My colleague in crime, arch rival and nemesis, and international man of mystery Allan Jenkins has penned an absolute bottler of a post about how by simply ‘staying awake’ to the new communication landscape a picturesque hamlet on the west coast of America is about to be a lot more famous.
Because I’ve been tied up writing a huge manuscript (and still writing it, so yes I missed the deadline), I’m taking the massive liberty of re-posting Allan’s exposition in its gorgeous entirety.
If you are a student of written communication you will have before you the writing of a Master Communicator — take note of his clarity, conciseness and erudition; he constructed a story in far less words than I would have rambled with (as indeed I am doing now).
Over to Allan:
Why Lee Hopkins and I are going to Coos Bay, Oregon
When Lee Hopkins and I decided to “road trip” from Seattle to San Francisco this year, we turned to social media – Twitter, Facebook, Tripadvisor – to help us plan the trip (which we are still planning). Since neither of us has been to the Pacific Northwest, it seemed sensible to ask our networks. Where to go? What to see?
We also asked “What towns should we stop in?”
One respondent on Twitter was @travelcoosbay of Coos Bay, Oregon (pop. 15,000), who suggested we drop into that town for the night. I thanked @travelcoosbay & made some offhand remark that if Lee Hopkins podcasted from Coos Bay, it would become a famous(er) place.
Here’s where our road trip planning started becoming a case study in novel ways to use social media.
Many towns confronting the prospect of a couple of social media nerds passing through would simply point the way to the Motel 6 about an hour down the road.
But @travelcoosbay replied that Coos Bay, Oregon is a pretty attractive place & that we would be simply cheating ourselves to miss it. To prove the point, they set up a Flickr account dedicated to demonstrating to Hopkins how beautiful the area is.
Well, fair enough. Except Hoppo and I are not strangers to “pretty” places. He lives in the glorious Adelaide hills, in South Australia, and I live right on the ocean on Denmark’s prettiest island. We can show you natural beauty from here to Christmas.
We asked, in some roundabout way, if the people were as nice as the local scenery. After all, social media is all about communing with people. Their reply was to take it to the streets.
They thoughtfully included me (and rightly so, since I am driving and can take us to Boise, instead, if I have a mind to. Which I don’t).
What are we to do? We are self-confessed social media enthusiasts – companies even hire us to advise on social media – and here an entire town is using Twitter and Flickr to get us to show up for a night.
Well, we did what anyone would do. We hemmed and hawed. Didn’t commit ourselves. Kept our options open. Kept our powder dry.
Then they took it to YouTube.
Well, I don’t know about you, but I’d feel churlish and dead to all human emotion if we didn’t go to Coos Bay after that volley of invitation. Truth is, we were pretty warm on Coos Bay from the start – I won’t say “You had me at hello,” but we were warm. After that blast, we just rolled over and submitted.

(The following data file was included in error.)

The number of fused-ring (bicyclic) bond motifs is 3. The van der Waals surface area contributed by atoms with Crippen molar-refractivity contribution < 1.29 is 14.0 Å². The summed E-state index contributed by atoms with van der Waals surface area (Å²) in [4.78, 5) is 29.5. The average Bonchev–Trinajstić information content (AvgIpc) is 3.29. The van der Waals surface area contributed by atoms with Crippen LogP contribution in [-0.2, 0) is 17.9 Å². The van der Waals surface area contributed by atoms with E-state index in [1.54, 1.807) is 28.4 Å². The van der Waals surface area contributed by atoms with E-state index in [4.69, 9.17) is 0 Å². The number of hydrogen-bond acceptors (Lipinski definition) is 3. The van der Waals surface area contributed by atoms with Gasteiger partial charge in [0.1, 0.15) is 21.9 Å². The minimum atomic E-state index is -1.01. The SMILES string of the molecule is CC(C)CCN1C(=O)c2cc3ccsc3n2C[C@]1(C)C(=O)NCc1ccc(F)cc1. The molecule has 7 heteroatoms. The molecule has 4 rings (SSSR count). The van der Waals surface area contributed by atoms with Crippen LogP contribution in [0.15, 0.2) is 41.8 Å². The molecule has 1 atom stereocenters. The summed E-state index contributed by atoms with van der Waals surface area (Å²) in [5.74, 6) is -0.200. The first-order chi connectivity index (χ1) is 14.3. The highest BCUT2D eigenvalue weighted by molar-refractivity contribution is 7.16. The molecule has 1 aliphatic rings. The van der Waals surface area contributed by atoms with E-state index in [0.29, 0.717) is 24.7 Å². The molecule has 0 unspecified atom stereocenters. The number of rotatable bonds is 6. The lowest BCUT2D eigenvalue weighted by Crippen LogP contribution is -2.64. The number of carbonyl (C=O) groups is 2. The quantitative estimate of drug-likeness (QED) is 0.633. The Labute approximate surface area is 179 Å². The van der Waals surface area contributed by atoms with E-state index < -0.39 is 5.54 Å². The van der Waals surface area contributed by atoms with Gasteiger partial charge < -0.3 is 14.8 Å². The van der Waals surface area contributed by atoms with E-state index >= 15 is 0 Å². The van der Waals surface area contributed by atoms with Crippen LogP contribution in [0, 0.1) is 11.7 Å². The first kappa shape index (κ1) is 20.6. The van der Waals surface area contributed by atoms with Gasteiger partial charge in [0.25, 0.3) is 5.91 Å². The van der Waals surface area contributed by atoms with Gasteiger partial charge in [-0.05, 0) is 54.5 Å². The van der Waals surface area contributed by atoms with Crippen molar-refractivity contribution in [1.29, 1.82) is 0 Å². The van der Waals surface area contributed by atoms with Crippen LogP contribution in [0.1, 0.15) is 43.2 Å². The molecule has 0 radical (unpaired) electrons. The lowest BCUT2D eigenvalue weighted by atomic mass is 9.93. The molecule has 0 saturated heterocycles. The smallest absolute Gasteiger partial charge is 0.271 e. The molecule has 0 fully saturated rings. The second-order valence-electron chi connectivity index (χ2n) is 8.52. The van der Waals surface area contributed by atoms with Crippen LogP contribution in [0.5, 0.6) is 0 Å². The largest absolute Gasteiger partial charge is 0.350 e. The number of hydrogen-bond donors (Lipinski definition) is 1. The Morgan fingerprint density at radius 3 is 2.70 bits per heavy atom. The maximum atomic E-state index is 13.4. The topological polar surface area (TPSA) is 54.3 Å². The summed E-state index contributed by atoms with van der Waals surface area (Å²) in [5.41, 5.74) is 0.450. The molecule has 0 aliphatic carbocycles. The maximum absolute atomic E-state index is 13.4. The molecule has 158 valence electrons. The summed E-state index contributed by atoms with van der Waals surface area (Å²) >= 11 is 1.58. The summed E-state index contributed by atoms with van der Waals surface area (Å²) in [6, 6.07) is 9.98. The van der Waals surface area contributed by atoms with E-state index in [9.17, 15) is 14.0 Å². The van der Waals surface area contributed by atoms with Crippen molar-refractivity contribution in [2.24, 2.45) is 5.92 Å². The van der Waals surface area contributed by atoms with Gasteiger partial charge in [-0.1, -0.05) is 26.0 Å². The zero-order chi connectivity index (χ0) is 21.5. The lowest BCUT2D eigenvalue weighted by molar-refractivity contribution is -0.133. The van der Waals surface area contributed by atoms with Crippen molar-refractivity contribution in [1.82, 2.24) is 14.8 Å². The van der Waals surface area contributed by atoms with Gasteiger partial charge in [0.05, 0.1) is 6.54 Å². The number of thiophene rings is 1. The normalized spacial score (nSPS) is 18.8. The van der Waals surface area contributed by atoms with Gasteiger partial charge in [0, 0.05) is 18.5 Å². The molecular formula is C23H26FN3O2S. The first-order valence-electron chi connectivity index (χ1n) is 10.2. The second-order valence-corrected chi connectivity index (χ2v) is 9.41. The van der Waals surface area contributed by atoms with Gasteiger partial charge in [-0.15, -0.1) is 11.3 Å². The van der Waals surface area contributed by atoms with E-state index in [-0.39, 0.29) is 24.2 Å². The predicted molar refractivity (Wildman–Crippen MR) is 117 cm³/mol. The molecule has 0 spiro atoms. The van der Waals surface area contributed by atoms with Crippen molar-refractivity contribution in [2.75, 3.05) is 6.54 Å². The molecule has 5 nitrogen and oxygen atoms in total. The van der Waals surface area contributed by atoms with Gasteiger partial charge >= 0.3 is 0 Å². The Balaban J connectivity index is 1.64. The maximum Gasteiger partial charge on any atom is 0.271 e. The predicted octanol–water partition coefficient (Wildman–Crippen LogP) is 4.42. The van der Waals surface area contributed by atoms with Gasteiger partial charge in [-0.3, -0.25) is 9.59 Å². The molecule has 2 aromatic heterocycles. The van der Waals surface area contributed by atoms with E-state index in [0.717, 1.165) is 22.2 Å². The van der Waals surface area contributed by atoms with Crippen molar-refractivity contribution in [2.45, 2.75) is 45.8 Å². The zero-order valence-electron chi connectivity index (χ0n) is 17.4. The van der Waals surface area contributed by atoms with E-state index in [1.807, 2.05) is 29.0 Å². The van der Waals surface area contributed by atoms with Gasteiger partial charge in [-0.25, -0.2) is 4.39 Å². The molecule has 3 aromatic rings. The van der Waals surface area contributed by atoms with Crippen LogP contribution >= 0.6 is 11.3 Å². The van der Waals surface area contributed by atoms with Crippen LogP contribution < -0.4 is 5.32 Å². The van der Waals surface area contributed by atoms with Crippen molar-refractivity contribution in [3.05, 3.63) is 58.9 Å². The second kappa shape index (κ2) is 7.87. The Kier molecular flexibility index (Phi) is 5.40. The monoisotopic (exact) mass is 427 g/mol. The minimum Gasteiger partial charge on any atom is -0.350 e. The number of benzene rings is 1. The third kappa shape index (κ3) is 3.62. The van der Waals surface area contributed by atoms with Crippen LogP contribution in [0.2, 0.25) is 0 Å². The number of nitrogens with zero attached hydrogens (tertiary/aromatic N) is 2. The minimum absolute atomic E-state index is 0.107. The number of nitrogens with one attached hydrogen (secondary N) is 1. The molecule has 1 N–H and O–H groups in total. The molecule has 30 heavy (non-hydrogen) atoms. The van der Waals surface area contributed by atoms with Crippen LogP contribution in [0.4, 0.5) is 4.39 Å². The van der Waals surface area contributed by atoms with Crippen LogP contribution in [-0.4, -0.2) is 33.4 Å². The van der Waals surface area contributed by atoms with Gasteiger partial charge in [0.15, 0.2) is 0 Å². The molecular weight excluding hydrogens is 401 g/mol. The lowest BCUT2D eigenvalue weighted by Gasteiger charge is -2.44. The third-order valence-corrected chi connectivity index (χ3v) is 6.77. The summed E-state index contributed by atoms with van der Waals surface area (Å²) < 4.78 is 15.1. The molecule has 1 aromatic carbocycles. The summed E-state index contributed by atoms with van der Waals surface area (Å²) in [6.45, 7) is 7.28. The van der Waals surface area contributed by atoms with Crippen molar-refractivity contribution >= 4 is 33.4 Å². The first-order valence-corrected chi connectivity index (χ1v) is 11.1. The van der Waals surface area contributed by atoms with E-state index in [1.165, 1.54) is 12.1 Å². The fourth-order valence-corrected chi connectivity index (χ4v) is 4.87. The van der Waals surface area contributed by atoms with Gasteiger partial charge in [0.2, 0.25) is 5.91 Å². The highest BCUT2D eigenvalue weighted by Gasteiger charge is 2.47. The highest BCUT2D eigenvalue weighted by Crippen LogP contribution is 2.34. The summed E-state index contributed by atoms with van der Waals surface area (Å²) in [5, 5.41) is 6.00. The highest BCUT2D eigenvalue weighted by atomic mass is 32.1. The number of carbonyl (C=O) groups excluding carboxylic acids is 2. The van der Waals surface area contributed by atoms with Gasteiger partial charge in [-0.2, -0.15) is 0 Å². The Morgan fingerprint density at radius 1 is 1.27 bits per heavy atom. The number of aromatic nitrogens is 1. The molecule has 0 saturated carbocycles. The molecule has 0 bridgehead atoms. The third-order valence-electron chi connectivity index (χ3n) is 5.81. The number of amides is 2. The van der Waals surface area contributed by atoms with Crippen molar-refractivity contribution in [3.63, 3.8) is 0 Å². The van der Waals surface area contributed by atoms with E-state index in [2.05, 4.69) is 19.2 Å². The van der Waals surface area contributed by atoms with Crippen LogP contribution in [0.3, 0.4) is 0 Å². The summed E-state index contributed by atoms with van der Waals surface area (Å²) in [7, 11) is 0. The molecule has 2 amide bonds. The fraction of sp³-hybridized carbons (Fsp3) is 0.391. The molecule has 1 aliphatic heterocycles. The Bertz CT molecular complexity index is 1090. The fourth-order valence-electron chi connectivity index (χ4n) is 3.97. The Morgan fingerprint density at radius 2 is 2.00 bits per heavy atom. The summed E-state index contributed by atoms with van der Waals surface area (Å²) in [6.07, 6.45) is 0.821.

And that’s why Lee Hopkins and I are going to Coos Bay this summer.
Social media at its small town best
While we are there, we are going to give a talk about social media to local businesses. But it seems to me Coos Bay’s promoters have a pretty good handle on social media already:
1. They were watching Twitter for any reference to the Oregon coast by potential tourists.
2. They responded immediately with a very low key “you might be interested in us, if you are passing through” approach. Enough to pique my interest without “selling” me. (And this is not just me… this is routine).
3. When I responded and added a “wink,” they were ready to add Flickr to the equation – and ask locals to get involved. And locals started Tweeting me.
4. A big sense of humor, but always on message — “you’ll love it here.”
5. And a “coup de grace” – taking it to YouTube with an ironic, fun on-message invitation. We may not meet any of those people this summer , but we want to meet all of them.
6. @travelcoosbay (and the person behind @travelcoosbay, on her own twitter account) have become a part of my daily Twitter stream on topics far removed from this trip. Through @travelcoosbay, I have “twittermet” several others who are, like me, interested in using social media to promote small town and rural tourism.
What has this cost Coos Bay? Not a dime, really. Some time on the part of @travelcoosbay, of course. What has it cost Hopkins and me? Not a dime, really.
Benefits? At the very least, Coos Bay gains two new fans and whatever we spend there (and I should add here that some of our expenses will be covered in Coos Bay in exchange for our presentation).
Hopkins and I get to stay in a town where the welcome mat is already out for us & meet some people we never would meet “just passing through.”
For a few 140-character exchanges on Twitter and a YouTube video, that’s not bad going for either side.